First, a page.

The moment 10-year-old JJ learned she has HIV had been carefully orchestrated for months. But for reporter John Woodrow Cox, documenting this moment and the events leading up to it were an exercise in not telling: not writing crucial details that would reveal JJ’s identity to the public, not attending events where his own identity as a reporter could compromise JJ’s privacy. “Our priority was not to expose her,” Cox says.
JJ, a fifth-grader, is one of the many children who have been born with HIV since the AIDS crisis started in the 1980s. She nearly died from pneumonia at birth. She struggled to take the medications necessary to manage her illness, along with ADHD and, later, depression. During all of this, her doctors at Children’s National Medical Center and her adoptive mother, Lee, worried over the appropriate time to tell her about her manageable but stigmatized disease.
“Telling JJ,” Cox’s powerful story about the girl’s tumultuous young life, appeared in The Washington Post on September 18. But as with so many ambitious projects, the story actually began several years ago, when the International Aids Conference came to Washington, DC, in 2012. Amid all the coverage leading up to the conference, Post editor Lynda Robinson heard a story on local radio station WAMU about teenagers with AIDS and the need to tell HIV+ preteens about their status. “Immediately, I thought, Wouldn’t it be amazing to watch that happen?” Robinson says.
After one reporter made an unsuccessful go at the piece, Robinson tucked the story away on her wish list until last September, when Cox joined the Post. When Robinson sent him a list of ideas he might pursue when he started, “that one immediately stuck out to me,” Cox says. Acknowledging it might be an impossible story to get, he started doing research in January. Two months later, after pitching the idea to the communications team at Children’s and meeting with several doctors, Cox was sitting in a booth at an IHOP having eggs with Lee.
JJ would learn of her diagnosis in June. Until then, Cox spent time with JJ twice a week, sometimes more, accompanying her to doctors’ appointments, attending her school plays, and watching her do homework or relax in the family’s living room. He had access to her medical records; JJ allowed him to read a notebook she used to write down questions about her illness. He was so frequently and persistently around, he says, that JJ hardly noticed him, even when he was in the room during her crucial moment.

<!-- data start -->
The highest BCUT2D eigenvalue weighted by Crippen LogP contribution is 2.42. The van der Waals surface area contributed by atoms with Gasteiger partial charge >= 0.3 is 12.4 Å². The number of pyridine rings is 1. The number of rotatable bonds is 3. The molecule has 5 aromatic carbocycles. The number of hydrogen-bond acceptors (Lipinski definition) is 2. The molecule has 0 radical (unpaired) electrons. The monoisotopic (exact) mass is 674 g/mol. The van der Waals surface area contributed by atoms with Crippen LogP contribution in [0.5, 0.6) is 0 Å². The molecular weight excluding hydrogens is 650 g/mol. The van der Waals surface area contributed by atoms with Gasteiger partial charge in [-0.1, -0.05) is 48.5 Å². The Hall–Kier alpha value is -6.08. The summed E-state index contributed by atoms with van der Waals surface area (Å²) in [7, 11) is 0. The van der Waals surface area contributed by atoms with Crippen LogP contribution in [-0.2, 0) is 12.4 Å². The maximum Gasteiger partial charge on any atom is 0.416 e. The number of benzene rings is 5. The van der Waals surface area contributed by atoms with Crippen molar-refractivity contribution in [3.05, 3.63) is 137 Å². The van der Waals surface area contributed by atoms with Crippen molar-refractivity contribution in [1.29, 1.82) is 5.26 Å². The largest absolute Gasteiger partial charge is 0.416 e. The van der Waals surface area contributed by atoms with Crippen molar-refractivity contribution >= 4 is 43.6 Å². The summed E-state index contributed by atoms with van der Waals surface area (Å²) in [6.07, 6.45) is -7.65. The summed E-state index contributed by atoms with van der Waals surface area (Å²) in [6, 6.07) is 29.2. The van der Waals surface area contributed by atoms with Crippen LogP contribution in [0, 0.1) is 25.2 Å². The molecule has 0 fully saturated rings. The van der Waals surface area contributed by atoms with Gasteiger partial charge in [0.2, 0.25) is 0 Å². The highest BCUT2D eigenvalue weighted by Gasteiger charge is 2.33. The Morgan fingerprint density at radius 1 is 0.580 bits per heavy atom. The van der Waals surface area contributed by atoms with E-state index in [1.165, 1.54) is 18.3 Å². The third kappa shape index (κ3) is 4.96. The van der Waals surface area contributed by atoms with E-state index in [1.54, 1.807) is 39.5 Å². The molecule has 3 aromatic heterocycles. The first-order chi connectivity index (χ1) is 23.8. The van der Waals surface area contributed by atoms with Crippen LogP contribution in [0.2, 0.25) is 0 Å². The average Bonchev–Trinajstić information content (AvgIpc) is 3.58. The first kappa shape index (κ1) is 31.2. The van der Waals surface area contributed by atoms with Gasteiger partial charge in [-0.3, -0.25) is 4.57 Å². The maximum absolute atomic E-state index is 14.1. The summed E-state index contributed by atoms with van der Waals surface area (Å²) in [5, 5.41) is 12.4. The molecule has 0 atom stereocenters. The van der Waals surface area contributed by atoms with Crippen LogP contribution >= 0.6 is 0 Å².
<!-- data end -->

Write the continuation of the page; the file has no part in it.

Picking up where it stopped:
And yet there was so much he couldn’t do. He never went with her to class or a friend’s house, wary of inciting questions about a reporter’s interest in JJ. In public, he took notes on a cell phone, rather than a notepad, to blend in. He told JJ he was writing about children with her “rare blood disease,” the phrase Lee had used with JJ all of her life. He couldn’t disclose common reporting details, like her mother’s age or the name of her school. Orchestrating photography proved tricky, so photographer Marvin Joseph stayed away until the very end, snapping photos of inanimate objects and obscuring angles to hide faces. The Post even went so far as to take any clothing that appeared in the photos, buying JJ new ones to replace what she’d lost. (“She was thrilled,” Robinson says. “ ‘A shopping trip!’ ”)
The final story is sincerely told and deeply emotional. But in 2015, it’s an unusual one to tell. With AIDS largely under control in the United States and relatively new medical advancements that can prevent transfer of the disease from mother to baby, US rates of perinatal HIV infection have dropped more than 90 percent in the last two decades. Cox writes:
In the infectious disease conference room, three piles of baby blue files were stacked on a long wooden table.
Ferrer and nine others gathered around it, as they do every week, to discuss their HIV-infected patients: a pregnant teenager concerned about her unborn child; a boy whose father still didn’t understand which pills his son needed; a stubborn young woman who the staff had asked to sign a contract committing to take her medications.
Chenere Evans, a psychologist, mentioned a 14-year-old mentally disabled boy who had announced to his class that he had HIV. Heads shook around the room.
At last they came to JJ.
She is among the 20 percent of Children’s 340 HIV-positive patients younger than 13. And with fewer than 200 babies a year now born with the virus nationwide, the people in that room hoped that the impending discussion — one they’d had so many times before — would no longer be necessary in a decade.
Unlike many longform stories that follow an individual to expose a new or growing trend, “Telling JJ” is an almost historical exercise, bearing witness to a struggle that affected so many and may soon cease to exist. “This is a forgotten generation of children,” Cox says. “HIV is not in the headlines nearly as much as it was in the 1990s or early 2000s. … I just felt like, here’s a totally underrepresented population in terms of their stories being told.”
It’s also, of course, an excellent story. “Any story that is going to have a lot of tension and be compelling and be intimate and is something you’ve never read before is always worth pursuing,” Robinson says. Readers reacted strongly to the piece, leaving tearful voicemails on Cox’s phone and sending offers of help. Cox has stayed on good terms with Lee and JJ, and plans to write a followup on her progress. Lee was happy with the story, Cox says. JJ, still too young, hasn’t read it yet. But the effort is a demonstration of what persistent, careful, and respectful reporting and editing can do. “Sometimes,” Robinson says, “the un-gettable stories are gettable.”